Minnesota announced in July it signed Zimmer to an extension through the 2023 season.
ESPN's Jeremy Fowler and Dan Graziano reported Tuesday, "There's no indication from anyone reliable that Zimmer is in any immediate trouble." They added that his new deal may not provide much security in the event the Vikings continue to struggle.
A coaching change is a natural reaction to such a poor start for a team that won 10 games and reached the playoffs in 2019, and it's entirely plausible Zimmer's tenure has run its course after six-plus seasons.
Still, blaming him for the state of the franchise wouldn't be entirely fair.
Two-time Pro Bowler Danielle Hunter has yet to play since going on injured reserve in September. The secondary also had to replace both of its starting cornerbacks, Trae Waynes and Xavier Rhodes.
The Vikings are allowing the fifth-most yards (413.7) but sit 16th in defensive efficiency, per Football Outsiders. That's not bad given the circumstances and shouldn't reflect too poorly on Zimmer.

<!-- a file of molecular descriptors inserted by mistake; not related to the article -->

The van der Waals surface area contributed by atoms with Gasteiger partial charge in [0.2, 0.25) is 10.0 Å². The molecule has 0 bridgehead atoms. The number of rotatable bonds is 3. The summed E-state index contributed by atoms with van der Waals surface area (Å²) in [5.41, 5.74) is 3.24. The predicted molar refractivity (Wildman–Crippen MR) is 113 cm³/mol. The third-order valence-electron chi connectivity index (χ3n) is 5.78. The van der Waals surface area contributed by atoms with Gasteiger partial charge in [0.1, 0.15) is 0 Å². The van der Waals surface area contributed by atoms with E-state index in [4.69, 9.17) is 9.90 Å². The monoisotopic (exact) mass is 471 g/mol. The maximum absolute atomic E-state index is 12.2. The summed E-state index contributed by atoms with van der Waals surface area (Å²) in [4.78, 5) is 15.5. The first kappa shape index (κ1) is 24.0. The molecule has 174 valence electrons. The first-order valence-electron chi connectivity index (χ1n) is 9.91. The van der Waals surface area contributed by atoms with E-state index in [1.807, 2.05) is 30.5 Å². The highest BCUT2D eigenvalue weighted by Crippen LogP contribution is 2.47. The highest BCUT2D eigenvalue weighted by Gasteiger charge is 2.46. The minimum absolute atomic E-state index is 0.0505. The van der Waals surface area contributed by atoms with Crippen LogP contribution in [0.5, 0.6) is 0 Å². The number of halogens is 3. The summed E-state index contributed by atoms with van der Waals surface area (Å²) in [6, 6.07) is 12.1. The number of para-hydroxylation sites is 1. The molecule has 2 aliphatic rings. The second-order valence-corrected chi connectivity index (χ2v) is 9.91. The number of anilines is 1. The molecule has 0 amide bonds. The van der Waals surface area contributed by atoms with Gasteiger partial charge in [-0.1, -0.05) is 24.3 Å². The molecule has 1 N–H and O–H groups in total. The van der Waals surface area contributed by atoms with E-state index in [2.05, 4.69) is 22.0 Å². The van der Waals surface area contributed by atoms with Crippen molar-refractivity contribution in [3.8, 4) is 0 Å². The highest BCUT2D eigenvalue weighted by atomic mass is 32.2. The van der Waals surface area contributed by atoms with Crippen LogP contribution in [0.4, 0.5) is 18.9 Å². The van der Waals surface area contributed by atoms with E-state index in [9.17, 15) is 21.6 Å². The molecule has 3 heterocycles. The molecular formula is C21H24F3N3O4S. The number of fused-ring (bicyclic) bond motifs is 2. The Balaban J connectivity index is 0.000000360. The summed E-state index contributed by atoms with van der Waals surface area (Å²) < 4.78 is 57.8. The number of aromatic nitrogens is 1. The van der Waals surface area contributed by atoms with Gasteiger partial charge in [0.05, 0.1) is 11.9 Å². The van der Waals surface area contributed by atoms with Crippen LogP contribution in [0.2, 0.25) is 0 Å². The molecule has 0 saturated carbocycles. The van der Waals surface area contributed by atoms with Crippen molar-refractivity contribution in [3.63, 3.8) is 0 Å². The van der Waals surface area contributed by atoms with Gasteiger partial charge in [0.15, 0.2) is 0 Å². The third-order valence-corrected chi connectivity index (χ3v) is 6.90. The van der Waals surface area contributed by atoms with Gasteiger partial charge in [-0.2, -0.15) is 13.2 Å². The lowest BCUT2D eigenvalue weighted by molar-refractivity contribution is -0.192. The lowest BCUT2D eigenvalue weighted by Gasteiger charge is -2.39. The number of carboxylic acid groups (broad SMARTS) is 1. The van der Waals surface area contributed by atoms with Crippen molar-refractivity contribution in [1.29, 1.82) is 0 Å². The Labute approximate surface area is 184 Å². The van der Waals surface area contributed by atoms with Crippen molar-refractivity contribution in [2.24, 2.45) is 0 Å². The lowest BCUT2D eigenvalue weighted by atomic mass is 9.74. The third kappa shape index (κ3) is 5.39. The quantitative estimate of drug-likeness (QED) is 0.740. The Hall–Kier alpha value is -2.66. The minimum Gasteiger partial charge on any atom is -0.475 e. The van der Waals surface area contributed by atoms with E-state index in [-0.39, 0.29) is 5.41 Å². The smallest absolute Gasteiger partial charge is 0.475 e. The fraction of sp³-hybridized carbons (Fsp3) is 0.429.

And more than anything, he wasn't the person most responsible for what might be Minnesota's cardinal sin.
Kirk Cousins was supposed to be the missing piece of the puzzle when he arrived after the team reached the NFC Championship Game. He signed a fully guaranteed, three-year, $84 million deal, and the Vikings then handed him a two-year, $66 million extension this offseason.
General manager Rick Spielman's big bet on Cousins isn't really paying off, and his extension is already looking like an albatross. The two-time Pro Bowler has thrown for 1,475 yards, 11 touchdowns and a league-high 10 interceptions.
Cousins himself went on to say after Sunday's loss to the Atlanta Falcons he may not finish out the year as the starter if he continues to turn the ball over. That won't happen as long as Sean Mannion is the backup, but the fact he even suggested it illustrates where things are.
Still, ownership will presumably hold somebody accountable if the Vikings' slide doesn't end. Firing the head coach would be easier than dumping the general manager or replacing the starting quarterback who counts for $31 million against the salary cap in 2021.